Year: 1998
Studio: Universal
Director: Gus Van Sant
Producer: Gus Van Sant
Writer: Joseph Stefano/Robert Bloch
Cast: Anne Heche, Vince Vaughan, William H Macy, Viggo Mortensen, Julianne Moore, Robert Forster, Philip Baker Hall, Rita Wilkinson, James Remar

All the comments and opinions I've heard about this remake amount to 'why bother?' – much like I found concerning the remake of The Omen a few years ago. I was expecting something so similar to Hitchcok's 1960 original I'd be turning it off after five minutes.

But as well as an impressive cast, Van Sant managed to wrangle something that gives the (very) old legend a surprising amount of depth. It's not nearly as bad as you've heard.

The tall, smiling clean-cut Vaughan is a good choice to play Norman Bates, and Heche is pretty and very human as Marion. The one off casting note was Macy, playing it so over the top as a hard-boiled, street-smart private investigator it's like he just stepped from the pages of one of Hammett's lesser works.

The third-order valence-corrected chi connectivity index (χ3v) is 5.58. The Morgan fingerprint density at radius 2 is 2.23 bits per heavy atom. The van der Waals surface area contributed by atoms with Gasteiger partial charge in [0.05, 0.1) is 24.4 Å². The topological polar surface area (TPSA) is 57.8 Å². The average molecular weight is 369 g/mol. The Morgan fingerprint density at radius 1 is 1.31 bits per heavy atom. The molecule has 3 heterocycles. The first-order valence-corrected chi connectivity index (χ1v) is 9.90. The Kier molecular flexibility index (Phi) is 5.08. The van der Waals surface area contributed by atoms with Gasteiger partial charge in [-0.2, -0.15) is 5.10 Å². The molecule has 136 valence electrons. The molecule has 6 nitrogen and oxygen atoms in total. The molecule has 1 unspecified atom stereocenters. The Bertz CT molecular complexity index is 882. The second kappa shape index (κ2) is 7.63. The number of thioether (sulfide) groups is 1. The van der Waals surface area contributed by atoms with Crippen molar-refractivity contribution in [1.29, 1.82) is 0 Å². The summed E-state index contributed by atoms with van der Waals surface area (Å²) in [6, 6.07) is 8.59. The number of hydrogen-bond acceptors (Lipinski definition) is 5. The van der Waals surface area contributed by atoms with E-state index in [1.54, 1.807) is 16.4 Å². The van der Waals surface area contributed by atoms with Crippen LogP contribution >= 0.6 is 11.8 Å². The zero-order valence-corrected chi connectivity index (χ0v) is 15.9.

Marion takes the cache of money left by a sleazy but very rich customer at her real estate office on a whim, finally stopping to sleep at the Bates motel and meeting the imposing but seemingly harmless Norman. I know I say this often in reviews, but as this is retelling perhaps the most famous scary story in cinema, it's more apt here than ever: if you need to be told what happens next, you're reading the wrong website.

Bernard Hermann's screeching violins are referenced lovingly, and it does as good a job as Hitchcock does in maintaining the suspense after Marion's killing – if you asked ten movie fans what happened for the rest of the film after Janet Leigh's grisly exit, I reckon only about six would be able to tell you. It's a sign of the power of the first act but it tends to overshadow the rest of the movie.

Let's all go inside!

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